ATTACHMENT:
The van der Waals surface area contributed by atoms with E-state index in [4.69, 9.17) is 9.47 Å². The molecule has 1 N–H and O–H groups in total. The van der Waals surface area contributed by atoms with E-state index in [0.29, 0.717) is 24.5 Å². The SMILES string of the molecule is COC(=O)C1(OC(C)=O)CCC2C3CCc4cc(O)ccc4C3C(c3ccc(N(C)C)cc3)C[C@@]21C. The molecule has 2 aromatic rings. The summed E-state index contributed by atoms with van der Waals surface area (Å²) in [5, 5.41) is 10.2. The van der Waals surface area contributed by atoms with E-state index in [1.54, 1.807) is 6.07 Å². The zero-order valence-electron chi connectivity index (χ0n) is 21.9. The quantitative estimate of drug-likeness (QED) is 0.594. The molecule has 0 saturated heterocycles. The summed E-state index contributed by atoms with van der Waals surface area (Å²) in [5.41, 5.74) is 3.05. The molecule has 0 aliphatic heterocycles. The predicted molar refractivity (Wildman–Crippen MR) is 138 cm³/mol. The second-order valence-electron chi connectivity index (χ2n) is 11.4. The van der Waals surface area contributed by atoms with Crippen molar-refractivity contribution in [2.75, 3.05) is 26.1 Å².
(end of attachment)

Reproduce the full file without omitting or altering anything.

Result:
The van der Waals surface area contributed by atoms with E-state index in [4.69, 9.17) is 9.47 Å². The molecule has 1 N–H and O–H groups in total. The van der Waals surface area contributed by atoms with E-state index in [0.29, 0.717) is 24.5 Å². The SMILES string of the molecule is COC(=O)C1(OC(C)=O)CCC2C3CCc4cc(O)ccc4C3C(c3ccc(N(C)C)cc3)C[C@@]21C. The molecule has 2 aromatic rings. The summed E-state index contributed by atoms with van der Waals surface area (Å²) in [5, 5.41) is 10.2. The van der Waals surface area contributed by atoms with E-state index in [1.54, 1.807) is 6.07 Å². The zero-order valence-electron chi connectivity index (χ0n) is 21.9. The quantitative estimate of drug-likeness (QED) is 0.594. The molecule has 0 saturated heterocycles. The summed E-state index contributed by atoms with van der Waals surface area (Å²) in [5.41, 5.74) is 3.05. The molecule has 0 aliphatic heterocycles. The predicted molar refractivity (Wildman–Crippen MR) is 138 cm³/mol. The second-order valence-electron chi connectivity index (χ2n) is 11.4. The van der Waals surface area contributed by atoms with Crippen molar-refractivity contribution in [2.75, 3.05) is 26.1 Å².